The story ends with a clever twist, and everyone pretty much gets what they deserve, but the effect is slightly hollow. To its credit, MICMACS mixes in some seriously dangerous characters without feeling as if they wandered in from another movie, but the overall mixture of pathos and humor never hits critical mass. With its little guy taking on big business, MICMACS feels a bit like a fictionalized version of a Michael Moore documentary; unfortunately, even with his superior visual skills, Jeunet cannot match the laughs and the tears of BOWLING FOR COLUMBINE.
MICMACS (Micmacs a tire-lairgot [“Non-stop Madness”], 2009). Directed by Jean-Pierre Jeunet. Written by Jean-Pierre Jeanet & Guillaume Laurant; dialogue by Laurant. Cast: Dany Boon, Andre Dussollier, Nicolas Marie, Jean-Pierre Marielle, Yolande Moreau, Julie Ferrie, Omar Sy, and Dominique Pinon.
The latest surreal confectionary from supreme stylist Jean-Pierre Jeunet (fully titled Micmacs a Tire-Larigot [“Non-Stop Madness”] in its native France) receives a limited theatrical release from Sony Pictures classics, opening in New York on May 28, with engagements following on June 4 in Los Angeles, Boston, Chicago, San Diego, and San Francisco.
The story follows a young man, orphaned as a child, who is hit in the head by a stray bullet, then hooks up with a salvage artist who creates an underground home in a dump, filled with magical tools and sculptures crafted from discarded junk. No, it doesn’t sound like a traditional fantasy film, but Jeunet’s work always always falls within the realm if cinefantastique by virtue of its fanciful way of looking at the world, creating stylized landscape of the imagination. Jeunet directed from a screenplay he co-wrote with Guillaume Laurant, who supplied the dialogue. The cast includes Dany Boon, Andre Dussollier, Nicolas Marie, Jean-Pierre Marielle, Yolande Moreau, Julie Ferrie, Omar Sy, and Dominique Pinon.
Y’know, people probably shouldn’t be this gleeful about issues of mortality, but in the cases of the movies being discussed in this episode, we’re kinda glad they are. This episode features interviews with Jean-Pierre Jeunet and George A. Romero, both of whom have previously addressed matters of life-and-death in their own, unique ways, and have decided that there’s still more sport to be had from the subject.
Twisted Love: Dany Boon (left) and Julie Ferrier meet peculiar in MICMACS.
In MICMACS, Jeunet gives us a cockeyed protagonist in the person of Bazil (Dany Boon), a man who quite by chance winds up at the precipice of the eternal when a stray bullet gets lodged in his brain. This makes him not so charitably inclined towards the manufacturer of said bullet, a matter only exacerbated when he discovers that the land mine that killed his father in the Middle East was created by a neighboring company. His only recourse: Take down both corporations, with the help of a ragtag assortment of unusually talented junkyard misfits. For such a dire theme, the film turns out to be quite a lighthearted adventure, with Jeunet deploying all his powers of visual invention into the narrative, while also making copious nods to film history, particularly to the works of silent comedians and Sergio Leone.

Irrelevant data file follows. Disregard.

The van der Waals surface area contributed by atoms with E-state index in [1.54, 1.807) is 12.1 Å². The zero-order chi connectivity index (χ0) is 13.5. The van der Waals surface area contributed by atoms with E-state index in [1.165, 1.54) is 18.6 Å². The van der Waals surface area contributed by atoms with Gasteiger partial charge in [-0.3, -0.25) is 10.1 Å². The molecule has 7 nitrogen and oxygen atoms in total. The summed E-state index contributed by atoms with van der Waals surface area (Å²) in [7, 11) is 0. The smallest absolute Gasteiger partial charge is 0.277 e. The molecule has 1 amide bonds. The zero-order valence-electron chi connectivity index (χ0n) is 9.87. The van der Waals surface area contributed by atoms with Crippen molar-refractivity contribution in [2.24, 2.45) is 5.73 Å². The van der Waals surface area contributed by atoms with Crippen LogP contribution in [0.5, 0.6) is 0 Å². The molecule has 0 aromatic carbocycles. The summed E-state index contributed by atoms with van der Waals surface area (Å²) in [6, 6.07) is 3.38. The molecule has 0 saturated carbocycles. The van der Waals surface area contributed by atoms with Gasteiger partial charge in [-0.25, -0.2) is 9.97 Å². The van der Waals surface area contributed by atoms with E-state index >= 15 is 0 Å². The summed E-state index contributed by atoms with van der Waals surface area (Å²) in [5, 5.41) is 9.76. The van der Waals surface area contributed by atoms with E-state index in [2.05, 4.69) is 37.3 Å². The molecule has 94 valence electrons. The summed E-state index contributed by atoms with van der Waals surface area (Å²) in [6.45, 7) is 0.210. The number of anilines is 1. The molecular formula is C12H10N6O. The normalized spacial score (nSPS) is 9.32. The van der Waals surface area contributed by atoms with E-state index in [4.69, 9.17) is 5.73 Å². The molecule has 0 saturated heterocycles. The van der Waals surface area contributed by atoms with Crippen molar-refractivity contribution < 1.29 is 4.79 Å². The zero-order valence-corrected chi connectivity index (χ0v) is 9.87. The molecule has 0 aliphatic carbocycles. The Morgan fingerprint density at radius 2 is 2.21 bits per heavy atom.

Home on Deranged (Sorry): Joris Jarsky (left) wrangles Kathleen Munroe in SURVIVAL OF THE DEAD.
George Romero is also taking a few pages from cinema history, most specifically from classic westerns. In SURVIVAL OF THE DEAD, the group of renegade guardsmen we met in DIARY OF THE DEAD — led by Alan Van Sprang — decides they’ve had enough of zombies, and aim themselves for a respite on an island off the coast of Delaware. Problem is: Not only is the place already infested with the walking dead, but they’ve become a rather peculiar stake in a kind-of range war between waged between two feuding clans. As always, Romero mixes zombie assaults with some particularly vivid death scenes — for both living and dead — along with some trenchant observations of our current, fractious times. Turns out the departed still have something to say to their survivors, and it has nothing to do with moving into the light.
An interesting if ultimately unsatisfying attemp to extend the franchise
By Steve Biodorwski
After the disappointing ALIEN 3, this fourth film in the franchise represents a marked improvement, but it fails to match the level established in the first two films. The premise is interesting, and the visuals are entertaining, yet somehow the film never quite gells. Still, you have to give points to everyone involved for trying so hard.
Part of the problem is that, with familiarity setting in, what once seemed “alien” now seems almost ordinary, making it difficult if not imposible for this third sequel to ratchet up the level of dread that marked Ridley Scott’s original ALIEN. Of course, the other obvious hurdle is that the previous film killed off the lead character, Ripley (Sigourney Weaver), and any attempt to bring her back was bound to feel like a phony Hollywood contrivance. Continue reading “Alien: Resurrection (1997)”→
AMELIE, the delightful French romantic comedy that became a hit on the U.S. art house circuit in 2002, weaves several threads into a single story. Amelie (Audrey Tautou) is a young waitress who has grown emotionally distant because of her childhood, withdrawing into her own imagination. She starts to come out of her shell after the accidental discovery of a childhood cache of mementos in her apartment, presumably left behind by a previous tenant. She resolves to reunite the objects with their owner, but without revealing herself. Her success leads to a series of attempts to intervene in other people’s lives (including that of her widowed father, whose garden gnome she sends on a trip around the world, as a way of goading him into traveling himself), but she avoids taking credit for her successes.